A ‘Real’ Woman

I recently read Chocolat and, without giving spoilers away, there’s a bit when one of the characters falls pregnant. What follows is a rather euphoric description of this woman feeling ‘full’ and ‘satisfied’. As though being pregnant, and having children, makes a woman complete.

I am not in any way deriding this novel, which was a perfectly delightful and naughtily delicious story. But it reminded me that many women believe pregnancy is the epitome of womanhood, and that the only way to be a whole and complete woman is to have children.

Many women believe pregnancy is the epitome of womanhood.

Poppycock. Excuse my French.

If that were true, none of us childless women would be real.

So what makes a real woman ‘real’? Is it the mood swings? The physical anatomy? The evidence of fertility? I used to think having a vagina made one a woman. But what about transgender women who may not be born with typical female anatomy? And what about women who have body parts altered or removed? Does that alter their inherent womanhood?

Or does ‘real’ womanhood run deeper than that?

Does ‘real’ womanhood run deeper than that?

Typical definitions of womanhood come off shallow. In the movie Erin Brockovich, one of the sick women asks Erin at a particularly poignant moment: ‘You think if you got no uterus and no breasts you’re still technically a woman?’ Erin’s quippy response assures her she’ll be a happier woman because she won’t have to worry about maxi-pads and underwire.

But beneath the humour is an undertone beset with anxiety and horror, the thought of not being a ‘real’ woman. Womanhood cannot be defined by our bodily functions or anatomy. It cannot be defined by whether we are able to fall pregnant or have children.

Even when I consider the ‘girly’ aspects of my own personality, I come against what are merely stereotypes: the dressing up, drinking mocktails, having giggly conversations with girlfriends. But girliness does not make me a ‘real’ woman. It cannot wholly define me.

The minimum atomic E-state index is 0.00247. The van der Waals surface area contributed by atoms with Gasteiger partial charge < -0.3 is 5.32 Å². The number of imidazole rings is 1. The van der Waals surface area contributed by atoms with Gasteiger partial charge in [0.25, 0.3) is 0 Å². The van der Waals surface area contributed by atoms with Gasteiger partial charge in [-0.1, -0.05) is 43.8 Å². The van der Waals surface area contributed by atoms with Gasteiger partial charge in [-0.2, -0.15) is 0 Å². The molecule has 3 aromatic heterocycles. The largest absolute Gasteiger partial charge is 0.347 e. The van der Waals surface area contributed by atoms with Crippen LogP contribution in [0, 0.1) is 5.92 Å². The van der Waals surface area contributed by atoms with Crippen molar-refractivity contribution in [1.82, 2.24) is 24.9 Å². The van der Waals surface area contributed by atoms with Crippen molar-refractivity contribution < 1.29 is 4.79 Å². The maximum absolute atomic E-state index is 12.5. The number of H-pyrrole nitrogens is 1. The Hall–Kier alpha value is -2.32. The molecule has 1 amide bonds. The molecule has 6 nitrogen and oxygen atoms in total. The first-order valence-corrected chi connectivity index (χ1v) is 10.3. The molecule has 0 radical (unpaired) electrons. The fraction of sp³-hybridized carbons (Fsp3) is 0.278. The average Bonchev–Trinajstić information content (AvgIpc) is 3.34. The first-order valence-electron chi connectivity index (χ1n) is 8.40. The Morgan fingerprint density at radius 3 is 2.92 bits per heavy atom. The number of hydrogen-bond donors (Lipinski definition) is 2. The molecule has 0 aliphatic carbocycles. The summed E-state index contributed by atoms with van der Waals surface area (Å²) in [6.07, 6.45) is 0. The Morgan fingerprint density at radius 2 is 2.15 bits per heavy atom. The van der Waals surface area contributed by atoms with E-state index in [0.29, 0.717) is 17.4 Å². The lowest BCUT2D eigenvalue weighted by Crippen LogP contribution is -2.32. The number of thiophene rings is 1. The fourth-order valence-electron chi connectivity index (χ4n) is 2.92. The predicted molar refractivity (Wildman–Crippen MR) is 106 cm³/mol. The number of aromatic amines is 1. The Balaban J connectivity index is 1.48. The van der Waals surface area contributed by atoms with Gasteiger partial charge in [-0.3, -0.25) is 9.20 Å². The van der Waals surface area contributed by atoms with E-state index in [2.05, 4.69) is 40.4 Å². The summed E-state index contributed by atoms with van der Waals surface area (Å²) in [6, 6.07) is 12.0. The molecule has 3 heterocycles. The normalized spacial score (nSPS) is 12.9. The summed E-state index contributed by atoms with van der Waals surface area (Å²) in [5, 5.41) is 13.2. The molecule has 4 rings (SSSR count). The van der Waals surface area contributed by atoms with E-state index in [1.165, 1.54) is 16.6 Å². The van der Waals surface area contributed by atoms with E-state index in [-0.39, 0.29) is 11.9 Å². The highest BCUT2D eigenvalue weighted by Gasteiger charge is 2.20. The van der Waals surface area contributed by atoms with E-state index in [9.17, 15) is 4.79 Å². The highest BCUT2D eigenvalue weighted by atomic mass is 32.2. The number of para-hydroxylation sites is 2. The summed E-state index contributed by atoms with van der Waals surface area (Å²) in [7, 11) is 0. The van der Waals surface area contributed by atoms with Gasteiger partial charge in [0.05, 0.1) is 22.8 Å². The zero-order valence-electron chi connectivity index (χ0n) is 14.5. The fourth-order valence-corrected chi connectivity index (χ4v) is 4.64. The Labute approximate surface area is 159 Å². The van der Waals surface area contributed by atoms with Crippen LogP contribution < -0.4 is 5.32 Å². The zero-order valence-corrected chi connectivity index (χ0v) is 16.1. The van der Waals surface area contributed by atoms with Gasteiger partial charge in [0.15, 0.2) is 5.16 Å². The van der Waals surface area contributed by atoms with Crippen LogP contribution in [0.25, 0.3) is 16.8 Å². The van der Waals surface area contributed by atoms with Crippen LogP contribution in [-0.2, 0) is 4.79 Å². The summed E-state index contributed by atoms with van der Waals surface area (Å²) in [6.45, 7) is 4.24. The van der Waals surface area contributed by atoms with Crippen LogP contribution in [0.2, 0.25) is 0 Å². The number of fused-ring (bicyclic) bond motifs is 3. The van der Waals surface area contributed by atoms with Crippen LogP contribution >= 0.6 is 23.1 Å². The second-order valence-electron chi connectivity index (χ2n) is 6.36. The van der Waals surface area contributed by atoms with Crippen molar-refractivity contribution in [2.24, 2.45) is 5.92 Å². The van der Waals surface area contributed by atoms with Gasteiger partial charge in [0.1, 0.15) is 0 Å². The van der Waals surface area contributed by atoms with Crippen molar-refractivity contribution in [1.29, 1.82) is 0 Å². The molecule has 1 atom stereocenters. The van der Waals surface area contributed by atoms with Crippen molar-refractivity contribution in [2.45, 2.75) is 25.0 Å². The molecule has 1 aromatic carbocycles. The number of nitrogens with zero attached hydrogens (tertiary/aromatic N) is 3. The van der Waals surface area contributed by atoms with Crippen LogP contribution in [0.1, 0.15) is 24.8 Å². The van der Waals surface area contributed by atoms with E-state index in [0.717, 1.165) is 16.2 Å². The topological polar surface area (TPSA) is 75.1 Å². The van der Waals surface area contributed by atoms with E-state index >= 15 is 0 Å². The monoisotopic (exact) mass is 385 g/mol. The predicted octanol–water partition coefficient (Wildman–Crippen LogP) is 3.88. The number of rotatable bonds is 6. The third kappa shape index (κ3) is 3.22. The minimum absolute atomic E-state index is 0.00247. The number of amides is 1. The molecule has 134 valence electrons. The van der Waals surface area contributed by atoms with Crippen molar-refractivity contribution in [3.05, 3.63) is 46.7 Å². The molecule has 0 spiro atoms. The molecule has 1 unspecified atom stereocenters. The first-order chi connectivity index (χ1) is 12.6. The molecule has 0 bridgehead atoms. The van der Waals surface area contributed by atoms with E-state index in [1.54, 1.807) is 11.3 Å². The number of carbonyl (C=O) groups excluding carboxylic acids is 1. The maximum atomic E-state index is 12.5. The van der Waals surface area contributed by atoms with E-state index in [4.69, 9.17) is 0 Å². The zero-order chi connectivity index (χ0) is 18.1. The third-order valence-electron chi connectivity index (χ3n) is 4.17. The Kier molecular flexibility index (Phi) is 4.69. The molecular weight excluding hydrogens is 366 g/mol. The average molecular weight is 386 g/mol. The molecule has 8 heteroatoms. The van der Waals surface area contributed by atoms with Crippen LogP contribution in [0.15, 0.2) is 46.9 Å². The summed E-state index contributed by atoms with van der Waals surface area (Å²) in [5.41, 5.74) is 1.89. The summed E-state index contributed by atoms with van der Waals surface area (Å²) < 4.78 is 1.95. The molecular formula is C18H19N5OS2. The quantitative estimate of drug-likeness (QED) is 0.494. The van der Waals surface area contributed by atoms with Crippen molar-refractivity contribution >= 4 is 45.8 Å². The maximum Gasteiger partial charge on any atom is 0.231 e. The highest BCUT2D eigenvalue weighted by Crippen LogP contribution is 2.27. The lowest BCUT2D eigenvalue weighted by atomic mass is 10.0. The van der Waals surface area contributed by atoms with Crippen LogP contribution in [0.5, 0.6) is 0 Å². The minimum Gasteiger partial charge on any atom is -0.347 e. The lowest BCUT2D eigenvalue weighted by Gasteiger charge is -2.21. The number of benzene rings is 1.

Girliness does not wholly define me.

I have other aspects of my personality beyond that: a sense of humour, a love of playfulness, a preference for introversion. I even have characteristics that may be considered stereotypically masculine: an interest in geeky things, an enjoyment of LEGO and trainsets, a love of Star Wars and science fiction. Do these make me less of a woman? I think not.

So why do we, as childless women, feel less than ‘real’ women? For me it stems from grief. I was curious about how it would feel to be pregnant, how it would feel to have a little one crawling around the house, making a mess of everything. And now I will never know. Part of me feels like I have missed something in my womanly potential.

I connect with womanhood by being authentically myself.

Now I connect with womanhood by being authentically myself. I connect with the real Steffie who loves animals and nature and sci-fi and wordplay and chocolate. I connect with God, who loves me exactly as I am, not for my motherly capacity. And I connect with other women, some mothers, some childless, all who are living their lives openly and authentically.

That’s me being a ‘real’ woman. Take that, stereotype.

How do you connect with ‘real’ womanhood? How can we remind ourselves, and other childless people, of our inherent worth? Share your story. Let’s have a countercultural conversation.

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